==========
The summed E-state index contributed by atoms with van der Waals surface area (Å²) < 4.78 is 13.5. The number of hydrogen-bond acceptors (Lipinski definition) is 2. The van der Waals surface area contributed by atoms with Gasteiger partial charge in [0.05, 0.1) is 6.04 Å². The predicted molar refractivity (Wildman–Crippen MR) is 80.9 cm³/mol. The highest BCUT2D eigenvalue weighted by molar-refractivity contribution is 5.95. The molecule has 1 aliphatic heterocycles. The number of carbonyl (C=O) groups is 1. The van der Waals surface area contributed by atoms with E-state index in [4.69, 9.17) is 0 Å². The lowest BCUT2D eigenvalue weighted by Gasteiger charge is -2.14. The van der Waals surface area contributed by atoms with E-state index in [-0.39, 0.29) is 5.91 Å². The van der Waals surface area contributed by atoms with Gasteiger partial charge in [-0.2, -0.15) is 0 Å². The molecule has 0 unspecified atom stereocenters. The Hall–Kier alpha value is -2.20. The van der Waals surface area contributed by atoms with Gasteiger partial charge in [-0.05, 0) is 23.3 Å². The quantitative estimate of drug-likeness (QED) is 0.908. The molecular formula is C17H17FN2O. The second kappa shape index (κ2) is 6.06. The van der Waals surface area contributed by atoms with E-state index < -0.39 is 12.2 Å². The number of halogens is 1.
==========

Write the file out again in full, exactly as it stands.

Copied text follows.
The summed E-state index contributed by atoms with van der Waals surface area (Å²) < 4.78 is 13.5. The number of hydrogen-bond acceptors (Lipinski definition) is 2. The van der Waals surface area contributed by atoms with Gasteiger partial charge in [0.05, 0.1) is 6.04 Å². The predicted molar refractivity (Wildman–Crippen MR) is 80.9 cm³/mol. The highest BCUT2D eigenvalue weighted by molar-refractivity contribution is 5.95. The molecule has 1 aliphatic heterocycles. The number of carbonyl (C=O) groups is 1. The van der Waals surface area contributed by atoms with E-state index in [4.69, 9.17) is 0 Å². The lowest BCUT2D eigenvalue weighted by Gasteiger charge is -2.14. The van der Waals surface area contributed by atoms with E-state index in [-0.39, 0.29) is 5.91 Å². The van der Waals surface area contributed by atoms with Gasteiger partial charge in [-0.2, -0.15) is 0 Å². The molecule has 0 unspecified atom stereocenters. The Hall–Kier alpha value is -2.20. The van der Waals surface area contributed by atoms with Gasteiger partial charge in [-0.05, 0) is 23.3 Å². The quantitative estimate of drug-likeness (QED) is 0.908. The molecular formula is C17H17FN2O. The second kappa shape index (κ2) is 6.06. The van der Waals surface area contributed by atoms with E-state index < -0.39 is 12.2 Å². The number of halogens is 1.